“It will take time for local government systems and processes to adapt from their current status quo of delivering business-as-usual developments,” she said. “They will need our help to adapt from 30 years of R codes.
“During the approvals process, not every project can afford an architect and/or a landscape architect but every local government can.
“We’re on design review panels across the state and a panel of professionals could and should be made available to assist … to guide projects towards better outcomes affordably.”
Ms FitzGerald said innovation needed to be kept top of mind for future medium-density developments, pointing to her Scarborough subdivision.
House A is a 70 square metre, two-storey home, positioned in line with passive solar and ventilation design principles that would now not be permissible under the City of Stirling planning framework as a single bedroom dwelling.
Open House founder Carly Barrett, who was part of the symposium’s panel discussion, also stressed the need for continued education of developers and homebuyers on the importance of the quality of a living space over size.
Another panellist, Parcel Property general manager land, Jeremy Cordina, highlighted how the product mix in greenfield areas had already started to transition beyond the typical ‘McMansion’, with project builders offering terrace and townhouse-style homes.
Mr Cordina said a challenge for the medium density code was navigating the differences in delivering housing diversity in infill battleaxe survey strata subdivisions versus greenfield sites.
Financing was another issue that needed to be addressed by the code. “It’s all well and good to put architecturally designed homes into high net-worth suburbs, but in those outer rings the reality is, it’s actually the bank that will value that product,” he said.
Room to improve
The Planning Institute of Australia WA (PIA WA) has welcomed the draft code, acknowledging it had addressed most issues, but there was still room for improvement.
“Medium density is occurring in areas that are not necessarily desirable from an access or amenity perspective,” PIA WA said. “Designers are often covering the entire lot areas with building driveways, leading to no area for trees or landscaping; and the typologies are often not designed well and have not been considered by a design review panel.
“PIA WA also believes that clearer recognition of the need for special controls in heritage, character, and regional areas – with their very diverse attributes and needs – is necessary.”
PIA WA recommended encouraging the application of performance-based standards within the code – standards based on outcomes rather than being prescriptive and inflexible – to promote more thoughtful, context-responsive design by having higher ‘deemed to comply’ thresholds. Additionally, it said the medium density code needed to recognise design elements sometimes conflicted, with the priority of different elements varying from area to area.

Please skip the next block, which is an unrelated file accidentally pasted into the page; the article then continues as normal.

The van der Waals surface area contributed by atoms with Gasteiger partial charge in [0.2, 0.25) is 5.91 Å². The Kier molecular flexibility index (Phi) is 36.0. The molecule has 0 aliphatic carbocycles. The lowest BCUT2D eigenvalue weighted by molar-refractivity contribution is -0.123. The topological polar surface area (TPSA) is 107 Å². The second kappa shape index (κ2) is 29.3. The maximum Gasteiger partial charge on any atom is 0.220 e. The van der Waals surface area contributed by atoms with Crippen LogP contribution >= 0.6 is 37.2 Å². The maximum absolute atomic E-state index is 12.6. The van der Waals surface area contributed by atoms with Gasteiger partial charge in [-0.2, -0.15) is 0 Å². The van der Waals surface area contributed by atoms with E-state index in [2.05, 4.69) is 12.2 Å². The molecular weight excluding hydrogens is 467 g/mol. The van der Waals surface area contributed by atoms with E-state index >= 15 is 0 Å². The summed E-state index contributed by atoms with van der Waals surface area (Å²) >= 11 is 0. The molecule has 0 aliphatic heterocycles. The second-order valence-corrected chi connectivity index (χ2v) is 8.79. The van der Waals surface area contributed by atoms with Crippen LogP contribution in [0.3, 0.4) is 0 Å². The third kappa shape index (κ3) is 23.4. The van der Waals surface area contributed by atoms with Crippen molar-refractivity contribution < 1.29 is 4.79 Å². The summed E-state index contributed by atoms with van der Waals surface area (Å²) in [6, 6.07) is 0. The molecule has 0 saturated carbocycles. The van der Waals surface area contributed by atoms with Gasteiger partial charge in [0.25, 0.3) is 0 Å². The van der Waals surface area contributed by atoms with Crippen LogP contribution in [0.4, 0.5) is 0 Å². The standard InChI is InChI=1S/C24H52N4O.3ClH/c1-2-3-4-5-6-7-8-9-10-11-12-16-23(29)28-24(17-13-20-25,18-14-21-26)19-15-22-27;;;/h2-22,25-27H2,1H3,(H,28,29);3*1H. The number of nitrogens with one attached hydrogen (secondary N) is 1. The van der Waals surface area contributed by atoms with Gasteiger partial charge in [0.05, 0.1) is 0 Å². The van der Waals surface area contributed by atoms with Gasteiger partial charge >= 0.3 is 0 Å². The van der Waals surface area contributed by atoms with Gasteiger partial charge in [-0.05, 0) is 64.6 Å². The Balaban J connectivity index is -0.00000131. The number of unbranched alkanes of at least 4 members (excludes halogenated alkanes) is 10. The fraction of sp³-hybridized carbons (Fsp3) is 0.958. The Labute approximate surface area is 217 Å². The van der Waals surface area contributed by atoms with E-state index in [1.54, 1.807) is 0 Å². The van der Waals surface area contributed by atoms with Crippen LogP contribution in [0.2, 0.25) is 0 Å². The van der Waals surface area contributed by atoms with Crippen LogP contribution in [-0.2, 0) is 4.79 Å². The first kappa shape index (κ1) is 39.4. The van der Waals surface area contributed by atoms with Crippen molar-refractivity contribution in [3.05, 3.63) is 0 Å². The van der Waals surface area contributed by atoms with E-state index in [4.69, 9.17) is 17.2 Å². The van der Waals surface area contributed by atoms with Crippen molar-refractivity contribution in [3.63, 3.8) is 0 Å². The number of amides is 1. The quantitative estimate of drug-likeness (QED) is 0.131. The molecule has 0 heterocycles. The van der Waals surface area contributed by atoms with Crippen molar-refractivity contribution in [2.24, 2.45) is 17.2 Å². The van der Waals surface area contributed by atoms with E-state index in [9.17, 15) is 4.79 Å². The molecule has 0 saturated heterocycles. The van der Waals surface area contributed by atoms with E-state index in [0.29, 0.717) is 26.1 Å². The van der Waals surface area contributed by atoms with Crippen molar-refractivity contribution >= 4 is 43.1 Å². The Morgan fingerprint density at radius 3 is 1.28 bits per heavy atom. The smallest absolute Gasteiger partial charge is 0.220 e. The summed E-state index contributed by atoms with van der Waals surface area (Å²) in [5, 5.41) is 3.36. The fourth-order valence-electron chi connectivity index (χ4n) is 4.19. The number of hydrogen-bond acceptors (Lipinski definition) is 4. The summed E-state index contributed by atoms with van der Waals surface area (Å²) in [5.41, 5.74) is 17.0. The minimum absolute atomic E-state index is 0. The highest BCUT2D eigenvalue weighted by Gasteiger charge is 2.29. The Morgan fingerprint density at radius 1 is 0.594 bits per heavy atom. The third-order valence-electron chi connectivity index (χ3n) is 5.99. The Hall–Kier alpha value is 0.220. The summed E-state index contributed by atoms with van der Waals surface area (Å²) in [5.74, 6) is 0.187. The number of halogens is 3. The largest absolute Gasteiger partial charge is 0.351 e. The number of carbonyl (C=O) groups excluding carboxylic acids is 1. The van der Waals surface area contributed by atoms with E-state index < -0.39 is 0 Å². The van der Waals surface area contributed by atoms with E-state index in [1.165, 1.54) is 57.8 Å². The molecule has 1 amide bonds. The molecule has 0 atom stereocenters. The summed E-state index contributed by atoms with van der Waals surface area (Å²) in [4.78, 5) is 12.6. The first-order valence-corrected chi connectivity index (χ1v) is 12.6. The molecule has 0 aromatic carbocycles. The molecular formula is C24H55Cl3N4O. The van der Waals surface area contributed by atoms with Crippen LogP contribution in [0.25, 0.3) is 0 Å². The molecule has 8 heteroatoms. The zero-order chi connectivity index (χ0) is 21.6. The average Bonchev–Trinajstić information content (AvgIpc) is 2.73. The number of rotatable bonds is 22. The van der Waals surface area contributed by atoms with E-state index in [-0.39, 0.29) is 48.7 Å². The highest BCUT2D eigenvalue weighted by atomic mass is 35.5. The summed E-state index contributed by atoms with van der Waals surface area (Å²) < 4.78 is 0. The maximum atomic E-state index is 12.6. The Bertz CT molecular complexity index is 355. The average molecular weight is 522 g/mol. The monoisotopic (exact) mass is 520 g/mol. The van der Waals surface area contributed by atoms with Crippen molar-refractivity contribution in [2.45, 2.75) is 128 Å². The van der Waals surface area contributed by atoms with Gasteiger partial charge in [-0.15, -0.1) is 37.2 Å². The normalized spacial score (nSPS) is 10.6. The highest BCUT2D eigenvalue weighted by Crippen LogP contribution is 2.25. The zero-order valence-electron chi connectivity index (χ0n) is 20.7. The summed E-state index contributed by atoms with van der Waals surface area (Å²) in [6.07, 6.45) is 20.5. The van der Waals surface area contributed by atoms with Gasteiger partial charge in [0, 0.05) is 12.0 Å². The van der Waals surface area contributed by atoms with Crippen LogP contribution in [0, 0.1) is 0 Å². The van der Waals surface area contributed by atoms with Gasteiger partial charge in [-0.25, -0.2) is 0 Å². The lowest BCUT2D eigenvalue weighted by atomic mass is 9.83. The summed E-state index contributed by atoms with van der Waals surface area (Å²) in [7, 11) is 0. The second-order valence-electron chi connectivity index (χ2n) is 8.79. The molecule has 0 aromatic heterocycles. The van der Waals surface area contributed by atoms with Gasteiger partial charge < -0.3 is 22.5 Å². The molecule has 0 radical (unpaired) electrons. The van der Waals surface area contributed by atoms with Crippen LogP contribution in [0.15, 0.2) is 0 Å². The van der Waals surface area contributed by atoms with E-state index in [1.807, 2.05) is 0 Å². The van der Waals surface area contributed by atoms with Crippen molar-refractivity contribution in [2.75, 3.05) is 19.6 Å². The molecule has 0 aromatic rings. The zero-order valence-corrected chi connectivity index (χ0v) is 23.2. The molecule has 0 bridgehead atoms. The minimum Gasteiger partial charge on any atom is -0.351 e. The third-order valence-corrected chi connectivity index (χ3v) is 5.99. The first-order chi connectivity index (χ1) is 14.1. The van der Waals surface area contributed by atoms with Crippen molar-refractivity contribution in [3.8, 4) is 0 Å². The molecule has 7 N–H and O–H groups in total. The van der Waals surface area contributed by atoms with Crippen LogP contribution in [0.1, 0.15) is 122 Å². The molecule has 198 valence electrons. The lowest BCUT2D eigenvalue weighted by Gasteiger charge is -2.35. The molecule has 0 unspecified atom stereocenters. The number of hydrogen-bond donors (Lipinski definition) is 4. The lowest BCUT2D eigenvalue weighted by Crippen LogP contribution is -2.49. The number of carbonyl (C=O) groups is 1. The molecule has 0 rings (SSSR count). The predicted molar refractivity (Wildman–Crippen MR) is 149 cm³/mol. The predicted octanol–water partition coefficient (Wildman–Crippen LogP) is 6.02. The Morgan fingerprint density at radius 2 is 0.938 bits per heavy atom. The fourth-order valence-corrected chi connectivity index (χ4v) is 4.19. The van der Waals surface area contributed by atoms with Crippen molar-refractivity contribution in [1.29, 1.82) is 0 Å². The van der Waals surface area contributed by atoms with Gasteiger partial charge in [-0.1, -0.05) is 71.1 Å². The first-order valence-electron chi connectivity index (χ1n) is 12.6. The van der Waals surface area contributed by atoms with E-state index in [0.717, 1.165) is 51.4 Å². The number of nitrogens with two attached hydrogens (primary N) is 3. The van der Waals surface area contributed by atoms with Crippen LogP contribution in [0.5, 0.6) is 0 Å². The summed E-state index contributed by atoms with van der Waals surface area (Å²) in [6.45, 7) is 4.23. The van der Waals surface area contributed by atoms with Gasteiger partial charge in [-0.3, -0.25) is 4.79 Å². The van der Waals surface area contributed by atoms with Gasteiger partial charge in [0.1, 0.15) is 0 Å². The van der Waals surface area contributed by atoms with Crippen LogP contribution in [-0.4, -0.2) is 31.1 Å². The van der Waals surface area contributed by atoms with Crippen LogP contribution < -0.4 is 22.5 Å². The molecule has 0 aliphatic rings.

The state’s tradition of blanket codes (i.e. a one-size-fits-all approach) was inconsistent with more nuanced delivery of housing diversity, PIA WA said, outlining its support for the use of a form-based code to provide design standards based on built form and streetscape objectives, in lieu of the current use of density codes.
“Form-based codes provide an alternative approach to achieving good design outcomes, although they would need to recognise the highly varied climate and landscape of WA towns and cities,” PIA WA said.
The Urban Development Institute of Australia WA has also flagged context and location as priority considerations for the new code. “It’s important the code facilitates innovation and supports housing affordability by recognising the different context and development settings that exist in master-planned development areas,” UDIA WA chief executive Tanya Steinbeck said.
“More specifically, where a more detailed and holistic approach to development has been undertaken – for example in areas where a structure plan, precinct plan or improvement scheme is in place – then these frameworks should prevail, and the code should not apply.
“An amendment to the draft code in line with the above will ensure medium-density housing remains a viable development proposition in all areas, not just those areas where land values are high.
“Overall, the level of prescription of the code is too great and has the potential to stifle innovation and diversity across the industry.”
Ms Steinbeck said UDIA WA’s submission on the draft code had requested an amendment to specifically address small-scale infill development, typically mum and dad backyard developers.
“It’s this type of small-scale development [duplex and triplex sites] predominantly causing negative outcomes in many local communities because these sites are developed in isolation with little regard for broader community outcomes such as loss of tree canopy, public amenity and neighbourhood character,” she said.
This article was published in the Business News on 23 April and has been republished here with permission.